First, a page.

Daily Archives: July 18, 2008

Dear Mr Miller – are you having a laugh?

Question to the England selectors. What would have been wrong with this team?

1 Strauss

2 Cook

3 Vaughan

4 Pietersen

5 Bell

6 Collingwood

7 Flintoff

8 Ambrose

9 Broad

10 Panesar

11 Anderson

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There’s cheating and then there’s…..AB de Villiers

Well, that was some morning of Test cricket, wasn’t it: an awful umpiring decision – not to mention the no-balls that were missed by Mr Bowden – a great ball to dismiss Vaughanie and a controversial catch that wasn’t.

I must admit when Strauss edged Morkel, my immediate reaction was that the ball did not have enough pace on it to carry, but suddenly Sky switched to a wider angle and there was AB de Villiers holding the ball aloft with all his team-mates running round to congratulate him.

The slow motion replay showed that it was one of the least convincing attempts to hoodwink an umpire (even if Billy doesn’t need much hoodwinking) I’ve ever seen. However, it would be too simple to call De Villiers a cheat.

For AB, I have been there too, if at a much lower level and without the cameras to reveal my dishonesty.

I was fielding at extra cover in club cricket one afternoon when an opposing batsman carved the ball towards me. I dived forward, the ball rolled up my arms and after it touched the ground under my chest, somehow ended up balanced on the top of my wrists and forearms. I wasn’t going to claim it, but as I looked up, a number of my team-mates came running towards me, delight on their faces and all keen to congratulate me on pouching a good ‘un.

I knew it wasn’t out, but I didn’t want to let them down, so I simply carried on as if I had caught it. The batsman, who had had a better view, wasn’t so convinced and, after he was confirmed out by the umpire, walked off ranting and raving and then proceeded to verbally abuse me from the boundary edge for the rest of the innings.

Which, in retrospect, I think he was well within his rights to do.

So, if we’re being kind, let’s say that this was what happened to De Villiers at third slip; Mark Boucher and Graeme Smith started celebrating and Morne Morkel, naturally, was convinced. It would have been hard for him to admit that it had gone into his right hand, rebounded out on to the ground into his left and that he had then seemingly pressed it back into the ground as he got up to claim it.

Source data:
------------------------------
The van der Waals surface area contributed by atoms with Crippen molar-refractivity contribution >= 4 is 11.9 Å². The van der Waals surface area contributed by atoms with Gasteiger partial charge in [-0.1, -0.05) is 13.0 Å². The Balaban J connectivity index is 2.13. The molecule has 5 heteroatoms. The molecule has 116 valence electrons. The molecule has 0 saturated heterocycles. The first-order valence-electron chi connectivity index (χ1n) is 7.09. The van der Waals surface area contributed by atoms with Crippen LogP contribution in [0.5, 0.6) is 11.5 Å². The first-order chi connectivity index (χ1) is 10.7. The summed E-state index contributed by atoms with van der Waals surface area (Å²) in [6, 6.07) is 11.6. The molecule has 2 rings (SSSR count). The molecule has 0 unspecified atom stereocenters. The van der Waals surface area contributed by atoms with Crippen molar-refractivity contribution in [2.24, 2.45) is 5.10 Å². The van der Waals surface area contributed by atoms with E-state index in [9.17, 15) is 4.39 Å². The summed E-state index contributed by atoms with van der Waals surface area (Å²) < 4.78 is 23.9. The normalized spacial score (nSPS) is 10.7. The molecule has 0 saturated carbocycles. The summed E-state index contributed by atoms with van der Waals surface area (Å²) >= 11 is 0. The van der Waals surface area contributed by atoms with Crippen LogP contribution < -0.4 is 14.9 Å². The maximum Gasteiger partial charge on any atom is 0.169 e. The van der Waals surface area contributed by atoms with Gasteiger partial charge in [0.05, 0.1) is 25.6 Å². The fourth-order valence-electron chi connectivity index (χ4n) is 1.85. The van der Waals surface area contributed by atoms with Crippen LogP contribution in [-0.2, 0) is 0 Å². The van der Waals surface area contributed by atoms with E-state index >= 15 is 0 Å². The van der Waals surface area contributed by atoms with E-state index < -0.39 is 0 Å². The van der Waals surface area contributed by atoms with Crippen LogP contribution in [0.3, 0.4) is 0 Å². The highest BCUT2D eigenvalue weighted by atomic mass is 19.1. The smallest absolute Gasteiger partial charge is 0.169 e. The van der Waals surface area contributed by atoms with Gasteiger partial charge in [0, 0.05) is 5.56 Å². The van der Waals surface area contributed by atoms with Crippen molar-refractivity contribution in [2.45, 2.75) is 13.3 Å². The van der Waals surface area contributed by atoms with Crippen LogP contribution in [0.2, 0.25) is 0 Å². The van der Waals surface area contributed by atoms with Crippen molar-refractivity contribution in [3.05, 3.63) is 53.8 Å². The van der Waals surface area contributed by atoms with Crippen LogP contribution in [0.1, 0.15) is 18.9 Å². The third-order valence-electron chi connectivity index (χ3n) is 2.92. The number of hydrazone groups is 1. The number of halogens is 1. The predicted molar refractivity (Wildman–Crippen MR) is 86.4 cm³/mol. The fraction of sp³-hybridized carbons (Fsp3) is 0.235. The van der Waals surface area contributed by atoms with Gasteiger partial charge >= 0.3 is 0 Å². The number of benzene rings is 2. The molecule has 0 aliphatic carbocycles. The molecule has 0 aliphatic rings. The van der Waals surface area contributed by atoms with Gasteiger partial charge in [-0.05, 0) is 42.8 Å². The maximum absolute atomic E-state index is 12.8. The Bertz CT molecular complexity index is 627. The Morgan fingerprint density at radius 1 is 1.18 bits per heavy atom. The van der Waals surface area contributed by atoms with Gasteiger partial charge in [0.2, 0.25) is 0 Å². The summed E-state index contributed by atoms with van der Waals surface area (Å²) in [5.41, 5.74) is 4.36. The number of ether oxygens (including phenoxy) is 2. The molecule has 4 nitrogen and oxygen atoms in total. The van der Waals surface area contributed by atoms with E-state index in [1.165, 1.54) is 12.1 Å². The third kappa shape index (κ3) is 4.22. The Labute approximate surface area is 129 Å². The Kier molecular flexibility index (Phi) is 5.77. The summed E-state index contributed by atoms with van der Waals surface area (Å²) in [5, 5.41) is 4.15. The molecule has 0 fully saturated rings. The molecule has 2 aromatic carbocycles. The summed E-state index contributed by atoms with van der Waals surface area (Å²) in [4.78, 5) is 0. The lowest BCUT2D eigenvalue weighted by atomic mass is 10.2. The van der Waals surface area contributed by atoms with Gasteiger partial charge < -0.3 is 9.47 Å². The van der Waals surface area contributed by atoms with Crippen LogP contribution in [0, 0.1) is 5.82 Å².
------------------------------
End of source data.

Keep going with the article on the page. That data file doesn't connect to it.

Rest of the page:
Otherwise, he must have known that the replays would condemn him.

Although, maybe he just didn’t care. And if so, perhaps the match referee should have something to say about this.

And even if he doesn’t, I think there should be a rule that consigns AB to field on the boundary in front of the Western Terrace for the rest of the innings. After that sort of experience, he’ll make sure the ball is well and truly wedged in his hands before making a friendly request of the umpire.

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Miller’s future should be riding on bizarre selection

Bizarre! That’s the only thing you can say about Darren Pattinson’s selection for the second Test this morning. His inclusion in the initial 30-man squad for the Champions Trophy lifted my eyebrows heaven-ward a few weeks ago, but this has to be the biggest kick in the teeth for some hardworking fast medium bowlers in the English first-class game.

Pattinson, it appears, is not actually Australian – he was born in Grimsby – but until this year he had played all his first-class cricket Down Under, plucked seemingly from obscurity by Victoria in 2006 when they were hit by a spate of injuries, and then earned a contract for 2007.

Now, after some impressive performances for Nottinghamshire, he finds himself brought in ahead of such luminaries as Matthew Hoggard and Steve Harmison, both of whom have not been bowling badly for their counties, and honest triers such as Steve Kirby and Graham Onions, who appeared to be in Geoff Miller’s thoughts at the beginning of the season when they were called up for the MCC match against the champion county. Not to mention Chris Tremlett.

Maybe Miller has seen something not many others of us have  – I have to admit I have not seen Pattinson play – and he thought it important to lay claim to him in case the Aussies were having thoughts about including him for next year’s Ashes, but the length of  his tenure as the chief selector may ride on this hunch.

I know that these days nationality is a changeable commodity, but I’d be interested to hear what accent was prominent when he was being introduced to his team-mates in the England dressing-room this morning: one more regularly heard in Cleethorpes or Melbourne.

Of course, if he picks up six wickets I shall be lauding Mr Miller and congratulating him heartily on unearthing a diamond from the other side of the world.

But, leaving aside national loyalties, something about this just doesn’t taste right.

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